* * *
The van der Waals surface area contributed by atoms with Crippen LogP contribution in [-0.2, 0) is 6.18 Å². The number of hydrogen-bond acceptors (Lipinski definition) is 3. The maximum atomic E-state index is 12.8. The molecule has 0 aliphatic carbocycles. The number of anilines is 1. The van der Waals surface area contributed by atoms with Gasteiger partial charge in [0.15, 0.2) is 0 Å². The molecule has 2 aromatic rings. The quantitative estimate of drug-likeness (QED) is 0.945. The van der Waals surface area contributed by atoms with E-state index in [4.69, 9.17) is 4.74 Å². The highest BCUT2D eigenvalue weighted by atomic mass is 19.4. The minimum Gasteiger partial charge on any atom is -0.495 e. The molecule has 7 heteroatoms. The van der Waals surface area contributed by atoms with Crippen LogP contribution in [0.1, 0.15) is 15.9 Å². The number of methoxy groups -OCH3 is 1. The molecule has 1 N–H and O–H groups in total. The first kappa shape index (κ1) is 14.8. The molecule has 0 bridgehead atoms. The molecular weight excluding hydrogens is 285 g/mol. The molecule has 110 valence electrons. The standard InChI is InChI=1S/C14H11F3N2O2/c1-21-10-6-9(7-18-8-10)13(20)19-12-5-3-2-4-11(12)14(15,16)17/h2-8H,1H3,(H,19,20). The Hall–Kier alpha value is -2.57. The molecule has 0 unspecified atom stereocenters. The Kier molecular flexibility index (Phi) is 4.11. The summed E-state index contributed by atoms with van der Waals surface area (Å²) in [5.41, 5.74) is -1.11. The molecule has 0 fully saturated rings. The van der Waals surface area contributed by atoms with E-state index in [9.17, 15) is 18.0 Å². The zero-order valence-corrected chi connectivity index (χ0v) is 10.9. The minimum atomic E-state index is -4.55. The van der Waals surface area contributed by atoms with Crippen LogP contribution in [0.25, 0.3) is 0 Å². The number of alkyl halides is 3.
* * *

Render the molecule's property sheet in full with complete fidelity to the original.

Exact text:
The van der Waals surface area contributed by atoms with Crippen LogP contribution in [-0.2, 0) is 6.18 Å². The number of hydrogen-bond acceptors (Lipinski definition) is 3. The maximum atomic E-state index is 12.8. The molecule has 0 aliphatic carbocycles. The number of anilines is 1. The van der Waals surface area contributed by atoms with Gasteiger partial charge in [0.15, 0.2) is 0 Å². The molecule has 2 aromatic rings. The quantitative estimate of drug-likeness (QED) is 0.945. The van der Waals surface area contributed by atoms with E-state index in [4.69, 9.17) is 4.74 Å². The highest BCUT2D eigenvalue weighted by atomic mass is 19.4. The minimum Gasteiger partial charge on any atom is -0.495 e. The molecule has 7 heteroatoms. The van der Waals surface area contributed by atoms with Crippen LogP contribution in [0.1, 0.15) is 15.9 Å². The number of methoxy groups -OCH3 is 1. The molecule has 1 N–H and O–H groups in total. The first kappa shape index (κ1) is 14.8. The molecule has 0 bridgehead atoms. The molecular weight excluding hydrogens is 285 g/mol. The molecule has 110 valence electrons. The standard InChI is InChI=1S/C14H11F3N2O2/c1-21-10-6-9(7-18-8-10)13(20)19-12-5-3-2-4-11(12)14(15,16)17/h2-8H,1H3,(H,19,20). The Hall–Kier alpha value is -2.57. The molecule has 0 unspecified atom stereocenters. The Kier molecular flexibility index (Phi) is 4.11. The summed E-state index contributed by atoms with van der Waals surface area (Å²) in [5.41, 5.74) is -1.11. The molecule has 0 fully saturated rings. The van der Waals surface area contributed by atoms with E-state index in [9.17, 15) is 18.0 Å². The zero-order valence-corrected chi connectivity index (χ0v) is 10.9. The minimum atomic E-state index is -4.55. The van der Waals surface area contributed by atoms with Crippen LogP contribution in [0.25, 0.3) is 0 Å². The number of alkyl halides is 3.